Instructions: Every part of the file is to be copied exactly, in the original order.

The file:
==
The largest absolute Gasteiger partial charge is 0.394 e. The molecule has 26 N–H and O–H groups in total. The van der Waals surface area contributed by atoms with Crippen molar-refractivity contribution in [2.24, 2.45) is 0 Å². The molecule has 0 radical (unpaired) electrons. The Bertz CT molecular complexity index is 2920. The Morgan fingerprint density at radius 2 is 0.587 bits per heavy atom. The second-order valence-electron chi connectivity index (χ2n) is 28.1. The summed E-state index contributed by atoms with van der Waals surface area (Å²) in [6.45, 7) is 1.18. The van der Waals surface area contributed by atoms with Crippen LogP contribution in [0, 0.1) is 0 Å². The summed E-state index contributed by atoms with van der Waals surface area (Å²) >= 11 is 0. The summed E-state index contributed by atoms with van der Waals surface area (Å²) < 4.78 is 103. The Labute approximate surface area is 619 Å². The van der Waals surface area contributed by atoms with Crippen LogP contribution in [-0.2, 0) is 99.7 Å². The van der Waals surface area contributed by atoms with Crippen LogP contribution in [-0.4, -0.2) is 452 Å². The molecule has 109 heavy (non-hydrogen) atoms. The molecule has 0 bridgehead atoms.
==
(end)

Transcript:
The largest absolute Gasteiger partial charge is 0.394 e. The molecule has 26 N–H and O–H groups in total. The van der Waals surface area contributed by atoms with Crippen molar-refractivity contribution in [2.24, 2.45) is 0 Å². The molecule has 0 radical (unpaired) electrons. The Bertz CT molecular complexity index is 2920. The Morgan fingerprint density at radius 2 is 0.587 bits per heavy atom. The second-order valence-electron chi connectivity index (χ2n) is 28.1. The summed E-state index contributed by atoms with van der Waals surface area (Å²) in [6.45, 7) is 1.18. The van der Waals surface area contributed by atoms with Crippen LogP contribution in [0, 0.1) is 0 Å². The summed E-state index contributed by atoms with van der Waals surface area (Å²) >= 11 is 0. The summed E-state index contributed by atoms with van der Waals surface area (Å²) < 4.78 is 103. The Labute approximate surface area is 619 Å². The van der Waals surface area contributed by atoms with Crippen LogP contribution in [-0.2, 0) is 99.7 Å². The van der Waals surface area contributed by atoms with Crippen LogP contribution in [-0.4, -0.2) is 452 Å². The molecule has 109 heavy (non-hydrogen) atoms. The molecule has 0 bridgehead atoms.